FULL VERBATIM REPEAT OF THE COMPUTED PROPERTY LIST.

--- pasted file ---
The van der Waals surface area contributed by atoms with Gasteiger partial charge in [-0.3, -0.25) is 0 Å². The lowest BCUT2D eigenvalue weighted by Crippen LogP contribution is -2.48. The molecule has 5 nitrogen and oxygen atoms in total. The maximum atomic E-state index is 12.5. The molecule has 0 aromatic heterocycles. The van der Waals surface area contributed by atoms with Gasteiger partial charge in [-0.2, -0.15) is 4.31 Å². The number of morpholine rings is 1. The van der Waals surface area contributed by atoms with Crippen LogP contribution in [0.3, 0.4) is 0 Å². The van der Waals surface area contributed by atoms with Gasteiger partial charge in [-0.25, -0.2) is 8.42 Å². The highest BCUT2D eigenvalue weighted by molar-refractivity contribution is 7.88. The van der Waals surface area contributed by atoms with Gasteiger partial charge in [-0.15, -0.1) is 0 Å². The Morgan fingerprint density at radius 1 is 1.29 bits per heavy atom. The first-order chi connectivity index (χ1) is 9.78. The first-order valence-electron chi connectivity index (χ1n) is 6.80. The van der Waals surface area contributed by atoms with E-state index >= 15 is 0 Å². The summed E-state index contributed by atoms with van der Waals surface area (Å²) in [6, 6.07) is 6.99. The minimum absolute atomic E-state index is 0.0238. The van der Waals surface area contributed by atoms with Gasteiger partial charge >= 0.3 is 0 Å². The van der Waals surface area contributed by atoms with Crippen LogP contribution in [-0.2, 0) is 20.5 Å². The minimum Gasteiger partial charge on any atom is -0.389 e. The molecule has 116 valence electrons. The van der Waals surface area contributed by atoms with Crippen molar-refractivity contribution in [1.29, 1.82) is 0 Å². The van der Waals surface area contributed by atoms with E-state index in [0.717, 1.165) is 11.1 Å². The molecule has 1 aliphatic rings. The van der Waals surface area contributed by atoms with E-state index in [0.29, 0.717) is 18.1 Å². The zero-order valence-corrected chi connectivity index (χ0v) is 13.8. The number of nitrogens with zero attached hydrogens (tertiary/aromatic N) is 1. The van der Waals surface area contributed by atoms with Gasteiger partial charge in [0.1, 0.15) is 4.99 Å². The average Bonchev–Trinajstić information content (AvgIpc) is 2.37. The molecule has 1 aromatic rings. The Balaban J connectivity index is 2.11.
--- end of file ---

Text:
The van der Waals surface area contributed by atoms with Gasteiger partial charge in [-0.3, -0.25) is 0 Å². The lowest BCUT2D eigenvalue weighted by Crippen LogP contribution is -2.48. The molecule has 5 nitrogen and oxygen atoms in total. The maximum atomic E-state index is 12.5. The molecule has 0 aromatic heterocycles. The van der Waals surface area contributed by atoms with Gasteiger partial charge in [-0.2, -0.15) is 4.31 Å². The number of morpholine rings is 1. The van der Waals surface area contributed by atoms with Crippen LogP contribution in [0.3, 0.4) is 0 Å². The van der Waals surface area contributed by atoms with Gasteiger partial charge in [-0.25, -0.2) is 8.42 Å². The highest BCUT2D eigenvalue weighted by molar-refractivity contribution is 7.88. The van der Waals surface area contributed by atoms with Gasteiger partial charge in [-0.15, -0.1) is 0 Å². The Morgan fingerprint density at radius 1 is 1.29 bits per heavy atom. The first-order chi connectivity index (χ1) is 9.78. The first-order valence-electron chi connectivity index (χ1n) is 6.80. The van der Waals surface area contributed by atoms with E-state index >= 15 is 0 Å². The summed E-state index contributed by atoms with van der Waals surface area (Å²) in [6, 6.07) is 6.99. The minimum absolute atomic E-state index is 0.0238. The van der Waals surface area contributed by atoms with Gasteiger partial charge >= 0.3 is 0 Å². The van der Waals surface area contributed by atoms with Crippen LogP contribution in [-0.2, 0) is 20.5 Å². The minimum Gasteiger partial charge on any atom is -0.389 e. The molecule has 116 valence electrons. The van der Waals surface area contributed by atoms with Crippen molar-refractivity contribution in [1.29, 1.82) is 0 Å². The van der Waals surface area contributed by atoms with E-state index in [0.717, 1.165) is 11.1 Å². The molecule has 1 aliphatic rings. The van der Waals surface area contributed by atoms with E-state index in [0.29, 0.717) is 18.1 Å². The zero-order valence-corrected chi connectivity index (χ0v) is 13.8. The number of nitrogens with zero attached hydrogens (tertiary/aromatic N) is 1. The van der Waals surface area contributed by atoms with Gasteiger partial charge in [0.1, 0.15) is 4.99 Å². The average Bonchev–Trinajstić information content (AvgIpc) is 2.37. The molecule has 1 aromatic rings. The Balaban J connectivity index is 2.11.